Physics offers a range of postgraduate study options at MSc and PhD level, both full and part-time.
Our research broadly covers the following areas:
- Lasers and their applications
- Theory of condensed matter
- Experimental solid-state physics
- Astrophysics and gravitation
Research is funded from a range of sources, including the Engineering and Physical Sciences Research Council, the Royal Society, government and industrial establishments. Our work also benefits from strong interdisciplinary links within the university and with other groups at the national and the international level.
We have well-established links with a number of industrial companies and research centres with whom we conduct collaborative research.
Theory of condensed matter
The research interests of the group span across a range of topics in condensed matter including hard matter (e.g., semiconductors), soft matter (e.g., polymers, colloids, surfactants etc.), surfaces and quantum technologies.
We employ a unique mix of semiconductor theory and monte-carlo computation techniques to address issues in existing devices or develop new devices. Current research includes:
- High field transport in Gallium Nitride transistors
- On-going development of our Monte-Carlo code MC2
- Design and development of THz emitters
Soft matter includes industrially and biologically important systems such as colloids, polymers and surfactants. The distinctive feature of all these systems is the presence of mesoscopic length-scales which necessitates the use of coarse grained models to access the length and time scales of interest.
Our work focuses on the:
- Development and application of high-performance computing for quantum vibrational dynamics and properties of extended systems
- Hydrogen-bonding and weak interactions in biological systems and nanostructures
- Description of molecule–surface interactions
Specific areas of research include:
- Quantum transport
- Quantum feedback control
- Quantum information processing
- Quantum optics
- Quantum criticality
- Dr David Benoit
- Dr Martin Buzza
- Dr Angela Dyson
Experimental solid-state physics
The University of Hull is renowned for its work on liquid crystals materials following its invention of the first room-temperature liquid crystal which heralded the advent of the multi-million dollar liquid crystal display technology. This interdisciplinary research continues this tradition and applies semiconducting liquid crystals to emerging application areas, such as organic light-emitting displays, solar cells and plastic electronics. We also have interests in plasmonic structures for enhanced light-emission and nano-photonics.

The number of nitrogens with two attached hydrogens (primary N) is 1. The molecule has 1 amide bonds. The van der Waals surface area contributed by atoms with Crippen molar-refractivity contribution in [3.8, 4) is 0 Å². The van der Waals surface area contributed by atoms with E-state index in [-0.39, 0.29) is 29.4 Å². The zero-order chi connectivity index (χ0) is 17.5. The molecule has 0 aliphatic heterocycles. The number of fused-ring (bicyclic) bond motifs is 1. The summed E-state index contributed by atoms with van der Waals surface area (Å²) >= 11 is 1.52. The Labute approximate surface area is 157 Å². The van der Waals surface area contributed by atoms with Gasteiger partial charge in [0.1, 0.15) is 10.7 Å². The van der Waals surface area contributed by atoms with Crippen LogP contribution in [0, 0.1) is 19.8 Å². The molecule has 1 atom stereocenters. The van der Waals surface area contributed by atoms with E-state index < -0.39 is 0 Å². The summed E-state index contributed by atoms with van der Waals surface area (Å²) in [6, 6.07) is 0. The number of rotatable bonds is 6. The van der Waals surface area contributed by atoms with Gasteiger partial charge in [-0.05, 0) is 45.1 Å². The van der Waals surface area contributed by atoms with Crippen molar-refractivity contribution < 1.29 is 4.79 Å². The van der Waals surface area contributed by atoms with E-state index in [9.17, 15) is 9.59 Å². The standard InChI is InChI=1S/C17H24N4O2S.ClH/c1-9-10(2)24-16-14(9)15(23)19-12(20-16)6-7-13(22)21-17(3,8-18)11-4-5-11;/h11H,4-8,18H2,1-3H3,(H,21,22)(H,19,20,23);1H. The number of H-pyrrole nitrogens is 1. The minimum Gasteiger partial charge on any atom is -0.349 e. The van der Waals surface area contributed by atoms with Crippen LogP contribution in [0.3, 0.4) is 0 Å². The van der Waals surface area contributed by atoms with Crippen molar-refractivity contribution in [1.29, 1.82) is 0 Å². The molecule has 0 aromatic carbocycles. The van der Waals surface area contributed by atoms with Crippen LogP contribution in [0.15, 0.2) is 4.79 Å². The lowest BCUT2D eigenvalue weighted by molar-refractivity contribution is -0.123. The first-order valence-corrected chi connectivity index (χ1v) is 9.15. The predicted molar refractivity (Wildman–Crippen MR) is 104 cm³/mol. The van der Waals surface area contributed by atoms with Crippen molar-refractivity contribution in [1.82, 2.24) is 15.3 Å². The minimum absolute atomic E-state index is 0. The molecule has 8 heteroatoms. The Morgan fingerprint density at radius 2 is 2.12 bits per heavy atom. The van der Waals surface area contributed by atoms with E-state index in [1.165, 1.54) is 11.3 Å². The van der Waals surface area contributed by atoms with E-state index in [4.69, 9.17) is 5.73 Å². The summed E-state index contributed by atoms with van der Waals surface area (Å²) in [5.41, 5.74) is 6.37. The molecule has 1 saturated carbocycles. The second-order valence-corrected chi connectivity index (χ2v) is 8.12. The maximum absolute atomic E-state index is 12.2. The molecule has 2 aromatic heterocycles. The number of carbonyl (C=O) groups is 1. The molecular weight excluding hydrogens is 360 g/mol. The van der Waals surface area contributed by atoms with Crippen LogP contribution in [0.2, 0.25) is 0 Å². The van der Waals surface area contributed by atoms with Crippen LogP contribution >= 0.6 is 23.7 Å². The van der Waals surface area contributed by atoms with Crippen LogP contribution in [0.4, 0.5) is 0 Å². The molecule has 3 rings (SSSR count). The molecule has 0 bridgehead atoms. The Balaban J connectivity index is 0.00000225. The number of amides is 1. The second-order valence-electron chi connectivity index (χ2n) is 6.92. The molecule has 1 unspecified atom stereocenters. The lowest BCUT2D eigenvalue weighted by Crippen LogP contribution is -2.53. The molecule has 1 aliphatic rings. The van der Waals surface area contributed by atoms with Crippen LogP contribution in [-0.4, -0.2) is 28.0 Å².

Our projects include:
- molecular spintronics
- lab-on-chip nanogap sensors for electronic detection of DNA / proteins
- organic memristors for nonvolatile data storage
- novel applications of conducting polymers
- new methods of nanoscale engineering
- Professor Mary O’Neill
- Dr Ali Adawi
- Dr Jean-Sebastien Bouillard
- Dr Neil Kemp
Lasers and light-matter interactions
The research interests of the group broadly cover the interaction of light with matter for scientific, industrial and medical applications; this primarily involves laser sources and so the group also studies the generation and delivery of high intensity light. Below are some of the areas we’re currently involved in.
- Laser-induced forward transfer
- Analysis of laser produced fume
- Femtosecond laser interactions
- VUV laser interactions
- Enhancing light harvesting in organic solar cells (Daphne Jackson fellowship)
- Dr David Sands
- Dr Howard Snelling
- Dr Chris Walton
- Dr Julian Daniels
Astrophysics and gravitation (E.A Milne Centre for Astrophysics)
From the Big Bang to black holes, and from quantum mechanics to the theory of everything, The E.A. Milne Centre’s world leading experts pursue explanations for the wonders of the Universe and then share their awe-inspiring discoveries with students, schools and the public to ignite the passions of the Einsteins and Hawkings of tomorrow.
Solar and stellar physics
- The magnetic sun
- Stellar nucleosynthesis and cosmo-chemistry
Galaxy and galaxy-cluster physics
- Galactic archaeology
- Galaxy evolution
- Galaxy clusters
Cosmological and high-energy physics
- The early universe
- Large-scale structures
- String theory
- Dr Ronald Reid-Edwards
- Dr Siri Chongchitnan
- Dr Kevin Pimbblet
- Dr Sergei Zharkov
- Professor Brad Gibson
- Dr Marco Pignatari
- Dr Elke Roediger
Open for admission in 2018/19
PhD: 4 years (full-time)
/ 7 years (part-time)
MSc by Research: 1 year (full-time)
/ 2 years (part-time)
Home/EU: £4,195 (full-time) / £2,098 (part-time)
*Please note, the fees shown are for 2017/18 entry. The fees for 2018/19 have not yet been confirmed, and may increase.
These fees are for all Physics and Astrophysics research degrees research programmes on this page. For courses lasting more than one year, small annual increases may apply. For more information, please visit www.hull.ac.uk/money.
The Postgraduate Training Scheme
It is now widely recognised by employers, professional bodies and research funding agencies that specialist expertise alone is not sufficient preparation either for research or a subsequent career. With this in mind, the University of Hull requires all its postgraduate research students to follow a research training programme relating both to their particular field of study and to generic skills; for example, information technology and communication skills.
Postgraduate Training Scheme